Leading creative teams

What makes a successful leader in creative disciplines like software delivery? This is a topic that has been written about innumerable times. Leading teams of people, especially in creative disciplines, is complex. There are no recipes. The makeup of the team and the context of the work create unique situations that require context-dependent approaches. Nevertheless, we see patterns of failure and patterns of success emerge.

A little over 10 years ago when I was at Rational Software Corporation, we ran dozens of leadership workshops with a worldwide team of software sales and technical managers. Here is a summary of some recurring characteristics of leaders who were viewed as standout managers in our domain. It is worth reflecting on for anyone involved in managing creative people or engineering teams.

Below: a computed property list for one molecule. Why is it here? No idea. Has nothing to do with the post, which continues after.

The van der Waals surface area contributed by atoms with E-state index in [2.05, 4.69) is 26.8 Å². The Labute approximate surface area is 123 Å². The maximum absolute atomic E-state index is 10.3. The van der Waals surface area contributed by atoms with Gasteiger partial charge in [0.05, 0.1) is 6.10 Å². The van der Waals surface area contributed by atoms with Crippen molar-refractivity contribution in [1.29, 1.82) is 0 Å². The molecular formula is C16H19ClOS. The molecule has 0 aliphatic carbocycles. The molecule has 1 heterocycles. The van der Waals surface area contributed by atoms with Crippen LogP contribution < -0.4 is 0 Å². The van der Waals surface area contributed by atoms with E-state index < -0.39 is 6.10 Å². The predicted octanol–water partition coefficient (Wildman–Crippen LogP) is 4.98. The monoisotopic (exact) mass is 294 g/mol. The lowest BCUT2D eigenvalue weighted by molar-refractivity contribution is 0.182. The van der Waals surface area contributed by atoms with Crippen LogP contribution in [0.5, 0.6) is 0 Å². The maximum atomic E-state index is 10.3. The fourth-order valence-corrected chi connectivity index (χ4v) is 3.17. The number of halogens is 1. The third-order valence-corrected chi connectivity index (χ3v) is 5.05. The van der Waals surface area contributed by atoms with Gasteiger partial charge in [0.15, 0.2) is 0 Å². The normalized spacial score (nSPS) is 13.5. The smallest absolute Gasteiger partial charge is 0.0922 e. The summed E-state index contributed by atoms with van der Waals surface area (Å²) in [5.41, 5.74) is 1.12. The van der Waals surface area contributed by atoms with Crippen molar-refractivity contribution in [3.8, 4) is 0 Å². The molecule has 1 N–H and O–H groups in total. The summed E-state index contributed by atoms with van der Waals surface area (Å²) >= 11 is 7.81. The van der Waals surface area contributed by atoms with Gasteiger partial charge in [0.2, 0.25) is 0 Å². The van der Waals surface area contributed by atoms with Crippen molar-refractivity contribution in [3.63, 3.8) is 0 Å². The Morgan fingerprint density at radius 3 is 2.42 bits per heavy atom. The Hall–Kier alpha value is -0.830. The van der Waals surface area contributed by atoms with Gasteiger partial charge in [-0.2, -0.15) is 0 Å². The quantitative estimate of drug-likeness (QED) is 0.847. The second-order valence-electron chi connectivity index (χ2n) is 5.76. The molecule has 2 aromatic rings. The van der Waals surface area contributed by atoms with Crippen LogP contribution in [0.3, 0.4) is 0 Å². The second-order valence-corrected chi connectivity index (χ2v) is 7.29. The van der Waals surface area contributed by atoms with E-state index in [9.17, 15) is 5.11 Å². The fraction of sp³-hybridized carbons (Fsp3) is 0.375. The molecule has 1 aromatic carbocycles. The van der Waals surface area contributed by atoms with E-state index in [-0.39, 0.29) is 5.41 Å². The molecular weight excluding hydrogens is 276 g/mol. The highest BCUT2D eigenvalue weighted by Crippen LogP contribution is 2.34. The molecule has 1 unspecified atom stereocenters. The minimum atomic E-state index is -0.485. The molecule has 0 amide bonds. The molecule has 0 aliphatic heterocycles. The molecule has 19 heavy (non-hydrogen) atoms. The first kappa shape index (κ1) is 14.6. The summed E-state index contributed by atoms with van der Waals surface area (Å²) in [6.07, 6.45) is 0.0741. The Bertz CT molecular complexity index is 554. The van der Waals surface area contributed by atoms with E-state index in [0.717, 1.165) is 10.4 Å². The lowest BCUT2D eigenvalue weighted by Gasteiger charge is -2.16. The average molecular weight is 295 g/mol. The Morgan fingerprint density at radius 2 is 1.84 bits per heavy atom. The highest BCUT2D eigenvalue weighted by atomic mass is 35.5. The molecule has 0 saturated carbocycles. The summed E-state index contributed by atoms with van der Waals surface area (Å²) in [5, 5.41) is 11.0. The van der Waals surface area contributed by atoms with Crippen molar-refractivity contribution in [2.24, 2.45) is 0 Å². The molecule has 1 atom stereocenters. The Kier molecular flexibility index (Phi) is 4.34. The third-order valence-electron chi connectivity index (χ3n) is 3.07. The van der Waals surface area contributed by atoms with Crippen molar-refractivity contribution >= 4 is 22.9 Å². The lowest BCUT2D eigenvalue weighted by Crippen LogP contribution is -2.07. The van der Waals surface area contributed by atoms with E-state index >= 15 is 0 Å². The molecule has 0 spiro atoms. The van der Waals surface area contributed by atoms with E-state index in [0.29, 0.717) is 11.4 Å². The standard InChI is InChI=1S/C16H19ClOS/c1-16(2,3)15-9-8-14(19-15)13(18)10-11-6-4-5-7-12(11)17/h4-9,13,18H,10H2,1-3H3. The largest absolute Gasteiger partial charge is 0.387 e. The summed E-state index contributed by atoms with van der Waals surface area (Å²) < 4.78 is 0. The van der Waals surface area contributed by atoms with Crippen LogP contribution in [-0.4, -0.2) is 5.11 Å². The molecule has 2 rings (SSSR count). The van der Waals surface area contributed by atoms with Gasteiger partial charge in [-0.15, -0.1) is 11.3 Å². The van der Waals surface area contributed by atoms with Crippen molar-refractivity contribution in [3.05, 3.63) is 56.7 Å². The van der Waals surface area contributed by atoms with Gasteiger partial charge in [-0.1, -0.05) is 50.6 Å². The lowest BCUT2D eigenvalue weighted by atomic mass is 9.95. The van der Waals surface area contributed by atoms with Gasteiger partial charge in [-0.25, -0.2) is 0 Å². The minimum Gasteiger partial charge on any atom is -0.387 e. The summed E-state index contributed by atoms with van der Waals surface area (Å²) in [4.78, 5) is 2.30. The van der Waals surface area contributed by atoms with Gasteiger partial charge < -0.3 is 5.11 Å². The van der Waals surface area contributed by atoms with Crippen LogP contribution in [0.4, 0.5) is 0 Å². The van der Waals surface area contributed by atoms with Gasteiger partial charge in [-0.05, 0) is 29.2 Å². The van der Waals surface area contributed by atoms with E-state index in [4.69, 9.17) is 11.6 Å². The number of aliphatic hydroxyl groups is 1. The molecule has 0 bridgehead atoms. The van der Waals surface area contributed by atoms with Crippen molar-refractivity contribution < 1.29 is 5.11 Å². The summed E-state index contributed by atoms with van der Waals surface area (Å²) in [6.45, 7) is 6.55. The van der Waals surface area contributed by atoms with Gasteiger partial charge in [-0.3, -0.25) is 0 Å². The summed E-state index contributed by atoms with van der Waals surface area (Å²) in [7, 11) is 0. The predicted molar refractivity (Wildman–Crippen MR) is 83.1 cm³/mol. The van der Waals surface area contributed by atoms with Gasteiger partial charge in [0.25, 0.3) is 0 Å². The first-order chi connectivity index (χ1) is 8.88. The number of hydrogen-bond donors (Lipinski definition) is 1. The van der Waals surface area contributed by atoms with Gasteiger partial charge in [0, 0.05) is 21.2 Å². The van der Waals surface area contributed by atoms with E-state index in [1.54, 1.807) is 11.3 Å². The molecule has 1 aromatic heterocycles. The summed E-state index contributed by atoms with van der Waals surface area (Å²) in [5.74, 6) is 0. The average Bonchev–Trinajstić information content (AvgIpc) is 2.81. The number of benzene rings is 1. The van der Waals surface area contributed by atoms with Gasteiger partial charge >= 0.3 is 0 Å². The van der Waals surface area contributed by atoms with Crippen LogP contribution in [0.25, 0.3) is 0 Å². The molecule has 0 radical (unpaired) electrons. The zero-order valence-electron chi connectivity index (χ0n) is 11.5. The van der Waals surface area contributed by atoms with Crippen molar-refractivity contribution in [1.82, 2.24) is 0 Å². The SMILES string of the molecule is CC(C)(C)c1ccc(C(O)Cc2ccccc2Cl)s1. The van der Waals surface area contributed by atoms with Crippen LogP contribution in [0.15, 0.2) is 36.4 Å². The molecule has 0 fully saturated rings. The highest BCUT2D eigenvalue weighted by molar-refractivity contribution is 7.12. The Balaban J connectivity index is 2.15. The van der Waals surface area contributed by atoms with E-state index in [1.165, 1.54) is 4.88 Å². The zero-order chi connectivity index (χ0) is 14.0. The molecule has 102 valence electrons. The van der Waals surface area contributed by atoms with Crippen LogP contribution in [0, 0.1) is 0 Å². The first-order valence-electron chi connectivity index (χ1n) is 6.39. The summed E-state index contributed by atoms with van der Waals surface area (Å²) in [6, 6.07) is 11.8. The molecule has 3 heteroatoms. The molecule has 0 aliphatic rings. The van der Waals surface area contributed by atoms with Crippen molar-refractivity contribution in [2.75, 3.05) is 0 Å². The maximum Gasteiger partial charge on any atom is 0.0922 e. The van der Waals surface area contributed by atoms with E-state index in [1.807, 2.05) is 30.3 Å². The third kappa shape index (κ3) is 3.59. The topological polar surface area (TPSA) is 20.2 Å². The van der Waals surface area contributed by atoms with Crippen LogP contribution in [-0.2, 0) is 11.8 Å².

• Mutual respect and trust
  • Hiring the right people
  • Building the right teams
  • Effectively deals with performance issues
  • Decisions balanced with consensus
  • Practice what you preach (actions speak louder than words)
  • Internalize the plan or business model
  • Communicates memorably, concisely, accurately
  • Honest communication conduit to/from other teams
  • Recognizing patterns of success and failure
  • Personally adding value

Note that all of the behaviors above are hard to teach and generally characteristics that people are innately qualified, or not. In my last decade at IBM, and in my consulting opportunities all over the world in software organizations attempting to measurably improve their business outcomes, this observation has become even more clear.

The primary lesson that I have learned is that selecting the right people for management roles is much more important than the quality of your management training.

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